Supporting a family is one of the most stressful financial responsibilities. The cost of paying for clothing, food, housing, and all other basic expenses is thousands of dollars per year for each kid. Fortunately, all people that have children under the age of 18 are entitled to a federal tax exemption for each child that they have. Many people that have children under 17 can also qualify for a child tax credit, which can be up to $1,000 for each child every year. In order to qualify for the child tax credit, there are several requirements that need to be met.
Age of Child
The first requirement to qualify for the tax credit is the age of the child. In order to qualify for the tax credit, the child must be under the age of 17 at the end of the tax year. A child that turns 17 years old before the end of the tax year will not qualify for the tax credit. Any child born during the tax year will qualify for a full year’s worth of the tax credit regardless of the date of birth.
Relationship and Support
Those who are looking to get the tax credit will also have to pass the relationship and support test. For a child to qualify, the child will need to legally be your child, stepchild, or court appointed foster child. If they meet all of the other tests, you can also claim a tax credit for your siblings, grandchildren, or any nieces and nephews that you care for. In all cases, you also have to be able to prove that you provide for at least fifty percent of the child’s financial expenses. You will also have to be able to legally claim the child as a dependent on your tax return.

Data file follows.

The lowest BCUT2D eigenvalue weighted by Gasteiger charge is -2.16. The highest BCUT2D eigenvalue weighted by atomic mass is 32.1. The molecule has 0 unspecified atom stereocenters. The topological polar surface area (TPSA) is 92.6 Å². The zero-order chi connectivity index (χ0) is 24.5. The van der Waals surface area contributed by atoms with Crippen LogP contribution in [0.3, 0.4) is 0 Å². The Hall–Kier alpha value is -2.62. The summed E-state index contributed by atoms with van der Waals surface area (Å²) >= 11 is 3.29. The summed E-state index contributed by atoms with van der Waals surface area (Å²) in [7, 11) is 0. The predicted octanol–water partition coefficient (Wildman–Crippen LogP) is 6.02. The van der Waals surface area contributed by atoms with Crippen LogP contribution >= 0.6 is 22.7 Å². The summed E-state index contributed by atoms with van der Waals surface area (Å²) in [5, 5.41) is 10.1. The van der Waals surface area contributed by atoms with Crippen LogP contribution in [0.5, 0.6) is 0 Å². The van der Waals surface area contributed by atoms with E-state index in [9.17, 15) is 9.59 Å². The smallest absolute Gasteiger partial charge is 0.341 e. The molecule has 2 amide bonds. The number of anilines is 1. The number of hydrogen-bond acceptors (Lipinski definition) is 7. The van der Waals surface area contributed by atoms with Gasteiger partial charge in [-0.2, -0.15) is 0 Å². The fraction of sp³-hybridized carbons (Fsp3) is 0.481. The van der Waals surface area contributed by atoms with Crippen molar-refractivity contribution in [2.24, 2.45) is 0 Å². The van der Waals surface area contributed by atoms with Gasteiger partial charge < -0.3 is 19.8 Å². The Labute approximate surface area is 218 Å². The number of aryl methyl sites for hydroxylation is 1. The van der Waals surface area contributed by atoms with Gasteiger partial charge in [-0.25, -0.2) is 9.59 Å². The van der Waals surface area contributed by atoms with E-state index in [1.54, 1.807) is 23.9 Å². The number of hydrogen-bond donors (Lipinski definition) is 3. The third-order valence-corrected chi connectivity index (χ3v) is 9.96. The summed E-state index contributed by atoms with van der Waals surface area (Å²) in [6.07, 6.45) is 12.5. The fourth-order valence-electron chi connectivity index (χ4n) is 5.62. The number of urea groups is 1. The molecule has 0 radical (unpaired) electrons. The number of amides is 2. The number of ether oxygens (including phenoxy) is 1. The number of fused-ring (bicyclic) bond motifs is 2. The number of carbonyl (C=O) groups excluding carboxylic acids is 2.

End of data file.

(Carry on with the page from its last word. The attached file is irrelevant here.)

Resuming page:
Citizenship and Residency Test
All children that you are looking to claim for the child tax credit also need to be current US citizens and must have lived with your for at least half of the preceding tax year. However, you still qualify for the Child Tax Credit even if the child was away at school, camp, a juvenile military facility, or another similar type of facility for more than half of the year.
Income Phase Outs
In order to claim the tax credit, you will also have to have an income below the maximum income thresholds. The tax credit begins to phase-out once your modified adjusted gross income is about $55,000 for individuals or $110,000 for married couples filing jointly. If your income is above this amount, the tax credit for each child will decline by $50 for every $1,000 that you earn about the threshold. Therefore, if your income is $20,000 or more above the phase-out levels, you will not be able to receive any benefit from this tax credit.